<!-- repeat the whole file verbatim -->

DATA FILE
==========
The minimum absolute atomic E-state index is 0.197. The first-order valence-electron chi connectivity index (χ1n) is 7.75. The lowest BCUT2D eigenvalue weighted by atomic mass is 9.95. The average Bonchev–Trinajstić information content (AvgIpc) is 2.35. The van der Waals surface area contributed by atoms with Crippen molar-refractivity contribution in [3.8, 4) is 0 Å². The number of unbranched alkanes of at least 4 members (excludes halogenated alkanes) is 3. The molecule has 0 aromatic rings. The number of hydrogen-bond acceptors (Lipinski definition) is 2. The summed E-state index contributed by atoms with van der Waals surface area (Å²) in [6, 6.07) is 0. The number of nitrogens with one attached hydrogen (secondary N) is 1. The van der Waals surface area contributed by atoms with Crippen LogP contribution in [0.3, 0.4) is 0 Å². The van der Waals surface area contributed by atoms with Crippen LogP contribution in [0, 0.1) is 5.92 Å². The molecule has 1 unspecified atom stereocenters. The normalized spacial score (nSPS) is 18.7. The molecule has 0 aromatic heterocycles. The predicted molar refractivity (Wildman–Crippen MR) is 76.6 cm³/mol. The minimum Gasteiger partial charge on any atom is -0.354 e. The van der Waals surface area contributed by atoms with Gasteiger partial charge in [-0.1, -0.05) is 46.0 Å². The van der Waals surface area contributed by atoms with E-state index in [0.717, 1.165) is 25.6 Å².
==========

The minimum absolute atomic E-state index is 0.197. The first-order valence-electron chi connectivity index (χ1n) is 7.75. The lowest BCUT2D eigenvalue weighted by atomic mass is 9.95. The average Bonchev–Trinajstić information content (AvgIpc) is 2.35. The van der Waals surface area contributed by atoms with Crippen molar-refractivity contribution in [3.8, 4) is 0 Å². The number of unbranched alkanes of at least 4 members (excludes halogenated alkanes) is 3. The molecule has 0 aromatic rings. The number of hydrogen-bond acceptors (Lipinski definition) is 2. The summed E-state index contributed by atoms with van der Waals surface area (Å²) in [6, 6.07) is 0. The number of nitrogens with one attached hydrogen (secondary N) is 1. The van der Waals surface area contributed by atoms with Crippen LogP contribution in [0.3, 0.4) is 0 Å². The van der Waals surface area contributed by atoms with Crippen LogP contribution in [0, 0.1) is 5.92 Å². The molecule has 1 unspecified atom stereocenters. The normalized spacial score (nSPS) is 18.7. The molecule has 0 aromatic heterocycles. The predicted molar refractivity (Wildman–Crippen MR) is 76.6 cm³/mol. The minimum Gasteiger partial charge on any atom is -0.354 e. The van der Waals surface area contributed by atoms with Gasteiger partial charge in [-0.1, -0.05) is 46.0 Å². The van der Waals surface area contributed by atoms with E-state index in [0.717, 1.165) is 25.6 Å².